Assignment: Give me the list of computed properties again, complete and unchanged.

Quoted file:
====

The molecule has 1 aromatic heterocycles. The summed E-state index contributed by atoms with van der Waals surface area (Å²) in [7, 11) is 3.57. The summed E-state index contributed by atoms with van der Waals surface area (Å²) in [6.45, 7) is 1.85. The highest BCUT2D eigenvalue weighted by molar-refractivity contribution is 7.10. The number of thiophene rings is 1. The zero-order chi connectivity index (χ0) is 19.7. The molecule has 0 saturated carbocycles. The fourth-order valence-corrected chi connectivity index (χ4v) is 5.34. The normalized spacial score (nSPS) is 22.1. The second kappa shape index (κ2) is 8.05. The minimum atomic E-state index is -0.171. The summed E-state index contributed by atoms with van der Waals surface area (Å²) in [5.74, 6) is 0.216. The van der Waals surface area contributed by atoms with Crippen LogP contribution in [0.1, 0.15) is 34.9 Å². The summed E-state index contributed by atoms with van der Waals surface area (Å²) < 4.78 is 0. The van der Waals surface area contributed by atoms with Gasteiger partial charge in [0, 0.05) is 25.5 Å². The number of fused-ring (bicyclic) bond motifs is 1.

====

The molecule has 1 aromatic heterocycles. The summed E-state index contributed by atoms with van der Waals surface area (Å²) in [7, 11) is 3.57. The summed E-state index contributed by atoms with van der Waals surface area (Å²) in [6.45, 7) is 1.85. The highest BCUT2D eigenvalue weighted by molar-refractivity contribution is 7.10. The number of thiophene rings is 1. The zero-order chi connectivity index (χ0) is 19.7. The molecule has 0 saturated carbocycles. The fourth-order valence-corrected chi connectivity index (χ4v) is 5.34. The normalized spacial score (nSPS) is 22.1. The second kappa shape index (κ2) is 8.05. The minimum atomic E-state index is -0.171. The summed E-state index contributed by atoms with van der Waals surface area (Å²) in [5.74, 6) is 0.216. The van der Waals surface area contributed by atoms with Crippen LogP contribution in [0.1, 0.15) is 34.9 Å². The summed E-state index contributed by atoms with van der Waals surface area (Å²) < 4.78 is 0. The van der Waals surface area contributed by atoms with Gasteiger partial charge in [0, 0.05) is 25.5 Å². The number of fused-ring (bicyclic) bond motifs is 1.